The home that Amanda Cohen shared with 8 other gurls during her senior year of college was affectionately known as the Retirement House. More often than not on a Friday night, the residents were to be found sitting on their couches knitting. What started as a way for broke students to pass the time and provide cheap and chic holiday gifts for their families has not only become a booming little business, but also a way for Amanda and her 2 sisters to become closer than ever.
When Amanda came home to Chicago over the 2011 winter break, her 2 younger sisters, Liza and Lily, were jealous of her new skill and stylish scarves and begged her to teach them.
“Our grandma was an avid knitter, and unfortunately no matter how many times she tried to pass this skill onto us when we were younger we never caught on” Liza says.
As adults with their elder sister as their teacher, they quickly picked up the basic knit stitch required and were hooked. While they all enjoyed the process, they soon realized that knitting scarves is a time consuming and repetitive activity with seemingly little pay off; a single piece taking weeks to complete. Lily, a student at the University of Wisconsin-Madison and the youngest of the 3, decided to try her luck with a quicker pattern – a simple, stylish knit headband. They had hit gold – a way for all of them to practice as many new patterns and colour schemes they could think of, hone their stitching skills and to enjoy the buzz that comes with having a finished product to wear and show off. The sisters were all attending college in different cities, and each went off after the break with a collection of their creations.
“We were making so many headbands, but we had nothing to do with them … As soon as we went back to our respective schools after winter break, I began getting compliments on my scarves and headbands,” Liza, who is studying at Vanderbilt University in Nashville, Tennessee, says. “When I told my friends, who had no clue I knew how to knit that I had made them they were shocked. I was even more shocked that they liked them. I didn’t bring any yarn with me back to school (it’s a little embarrassing to be known as the 19 year old who knits in her free time), and I regretted that decision, wishing I could make products for my friends.”
Amanda and Lily were attracting attention at their schools as well, and each began selling their wares individually, generating attention through word of mouth, Facebook and Etsy. The summer after that first very successful winter, they decided to join forces to avoid competing with each other for business, combined their pages and created their Etsy business. After sorting out the logistics, the next important step was to pick a moniker.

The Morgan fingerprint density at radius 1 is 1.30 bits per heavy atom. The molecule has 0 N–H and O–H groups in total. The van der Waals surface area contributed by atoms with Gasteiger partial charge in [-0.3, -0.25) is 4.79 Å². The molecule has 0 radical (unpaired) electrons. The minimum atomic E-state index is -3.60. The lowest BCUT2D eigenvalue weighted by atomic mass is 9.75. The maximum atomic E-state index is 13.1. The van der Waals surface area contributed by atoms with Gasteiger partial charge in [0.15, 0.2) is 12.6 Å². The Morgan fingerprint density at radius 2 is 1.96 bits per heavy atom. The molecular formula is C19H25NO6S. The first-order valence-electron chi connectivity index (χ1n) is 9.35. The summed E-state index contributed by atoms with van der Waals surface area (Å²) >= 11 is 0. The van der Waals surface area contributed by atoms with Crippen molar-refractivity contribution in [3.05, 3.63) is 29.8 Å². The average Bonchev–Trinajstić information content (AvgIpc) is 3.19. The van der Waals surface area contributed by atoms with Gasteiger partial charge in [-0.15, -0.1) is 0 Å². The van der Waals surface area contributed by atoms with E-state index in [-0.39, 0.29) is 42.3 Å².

“Picking a name was a big debacle with us but we like the play on words we used and that our name incorporates Amanda, Liza and Lily (ALL),” Lily says.
Their store boasts an impressive variety of colours, patterns and styles, with buttons, twists and faux-bows to liven up these cozy cold weather staples. Each sister spends a few hours a night knitting, especially as winter fast approaches. They are all looking forward to this coming season as every indication shows it will be a busy one. College students make up a huge part of their buying demographic and headbands in school colours are a popular request.
The Cohen sisters credit their success so far to their policy of personalized and excellent customer service, and enthusiastic use of social media to promote their product.
“We used a lot of social media to [get the word out], inviting people to ‘like’ us on Facebook and Instagram, and then urging them to check out our Etsy page. Anytime someone would purchase a headband, we made sure to tell them to tell all their friends about it and were thrilled to discover that they really would! We were very aggressive with our online presence, being sure to constantly update the Facebook, Instagram and Etsy page, working to bring our products to consumers rather than wait for them to come to us,” Liza says. “When people would casually mention that they loved our headbands, I would go out of my way to send them the link to the Etsy page, or make a headband in their favourite colour, and urge them to buy it.”
This promotional strategy is paying off in spades, and the long term goal of the A.L.L. Ears ladies is to see their products in stores. For this winter, they’re hoping to sell over 300 headbands and continue to see their enterprise grow.
The gurls’ knitting schedules are flexible, depending on what is going on in their lives and how much time they can devote, but each makes an effort to pull her own weight and they all strive to keep the lines of communication open.
“It’s fun working with my sisters because I can be super honest with them and we are all good about doing our fair share of the work,” Amanda says.
As their business grows, it has also helped the girls to maintain their relationship across state lines. “I love working together because it is keeping us really close even though we now all live in different places … Working with my sisters has taught me how to deal with others and manage people,” Amanda says.
They’ve come a long way since knitting half scarves in 2011. Although A.L.L. Ears is expanding rapidly, the sisters seem focused on enjoying their relationship, opened lined of communication and link to their family history. It’s clear they feel a sense of well-deserved pride in what they are doing.
“My grandma was a big knitter before she passed away a year ago, so it has also allowed me to feel this connection with something that she loved so much,” Lily says. “I know she would be very proud of us and the work we’re doing.“